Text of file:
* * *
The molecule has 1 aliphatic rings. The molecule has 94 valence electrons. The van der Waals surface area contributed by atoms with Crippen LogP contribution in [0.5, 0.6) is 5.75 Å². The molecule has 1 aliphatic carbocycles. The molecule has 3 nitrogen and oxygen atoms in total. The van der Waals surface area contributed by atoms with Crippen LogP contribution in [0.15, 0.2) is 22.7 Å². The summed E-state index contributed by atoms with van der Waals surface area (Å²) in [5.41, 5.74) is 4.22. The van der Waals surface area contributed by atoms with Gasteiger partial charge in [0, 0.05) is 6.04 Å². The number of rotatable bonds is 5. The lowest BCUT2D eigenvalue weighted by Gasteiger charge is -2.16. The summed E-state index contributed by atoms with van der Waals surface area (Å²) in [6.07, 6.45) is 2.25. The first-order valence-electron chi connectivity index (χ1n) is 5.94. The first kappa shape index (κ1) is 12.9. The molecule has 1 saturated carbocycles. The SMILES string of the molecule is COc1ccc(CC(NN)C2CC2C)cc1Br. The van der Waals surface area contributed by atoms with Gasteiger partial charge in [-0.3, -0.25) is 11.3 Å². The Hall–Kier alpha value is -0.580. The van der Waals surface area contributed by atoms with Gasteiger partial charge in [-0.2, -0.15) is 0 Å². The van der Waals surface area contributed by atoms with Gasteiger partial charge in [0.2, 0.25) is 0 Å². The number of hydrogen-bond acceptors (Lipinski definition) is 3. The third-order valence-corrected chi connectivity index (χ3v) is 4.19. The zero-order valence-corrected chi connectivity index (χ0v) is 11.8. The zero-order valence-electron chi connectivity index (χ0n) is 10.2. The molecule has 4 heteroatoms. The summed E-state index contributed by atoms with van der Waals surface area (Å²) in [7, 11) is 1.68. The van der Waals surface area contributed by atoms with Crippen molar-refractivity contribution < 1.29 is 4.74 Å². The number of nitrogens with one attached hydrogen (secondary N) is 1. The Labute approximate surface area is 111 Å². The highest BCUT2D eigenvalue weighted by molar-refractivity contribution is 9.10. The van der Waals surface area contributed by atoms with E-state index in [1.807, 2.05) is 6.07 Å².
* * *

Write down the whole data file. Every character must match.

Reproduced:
The molecule has 1 aliphatic rings. The molecule has 94 valence electrons. The van der Waals surface area contributed by atoms with Crippen LogP contribution in [0.5, 0.6) is 5.75 Å². The molecule has 1 aliphatic carbocycles. The molecule has 3 nitrogen and oxygen atoms in total. The van der Waals surface area contributed by atoms with Crippen LogP contribution in [0.15, 0.2) is 22.7 Å². The summed E-state index contributed by atoms with van der Waals surface area (Å²) in [5.41, 5.74) is 4.22. The van der Waals surface area contributed by atoms with Gasteiger partial charge in [0, 0.05) is 6.04 Å². The number of rotatable bonds is 5. The lowest BCUT2D eigenvalue weighted by Gasteiger charge is -2.16. The summed E-state index contributed by atoms with van der Waals surface area (Å²) in [6.07, 6.45) is 2.25. The first-order valence-electron chi connectivity index (χ1n) is 5.94. The first kappa shape index (κ1) is 12.9. The molecule has 1 saturated carbocycles. The SMILES string of the molecule is COc1ccc(CC(NN)C2CC2C)cc1Br. The van der Waals surface area contributed by atoms with Gasteiger partial charge in [-0.3, -0.25) is 11.3 Å². The Hall–Kier alpha value is -0.580. The van der Waals surface area contributed by atoms with Gasteiger partial charge in [-0.2, -0.15) is 0 Å². The van der Waals surface area contributed by atoms with Gasteiger partial charge in [0.2, 0.25) is 0 Å². The number of hydrogen-bond acceptors (Lipinski definition) is 3. The third-order valence-corrected chi connectivity index (χ3v) is 4.19. The zero-order valence-corrected chi connectivity index (χ0v) is 11.8. The zero-order valence-electron chi connectivity index (χ0n) is 10.2. The molecule has 4 heteroatoms. The summed E-state index contributed by atoms with van der Waals surface area (Å²) in [7, 11) is 1.68. The van der Waals surface area contributed by atoms with Crippen molar-refractivity contribution < 1.29 is 4.74 Å². The number of nitrogens with one attached hydrogen (secondary N) is 1. The Labute approximate surface area is 111 Å². The highest BCUT2D eigenvalue weighted by molar-refractivity contribution is 9.10. The van der Waals surface area contributed by atoms with E-state index in [1.807, 2.05) is 6.07 Å².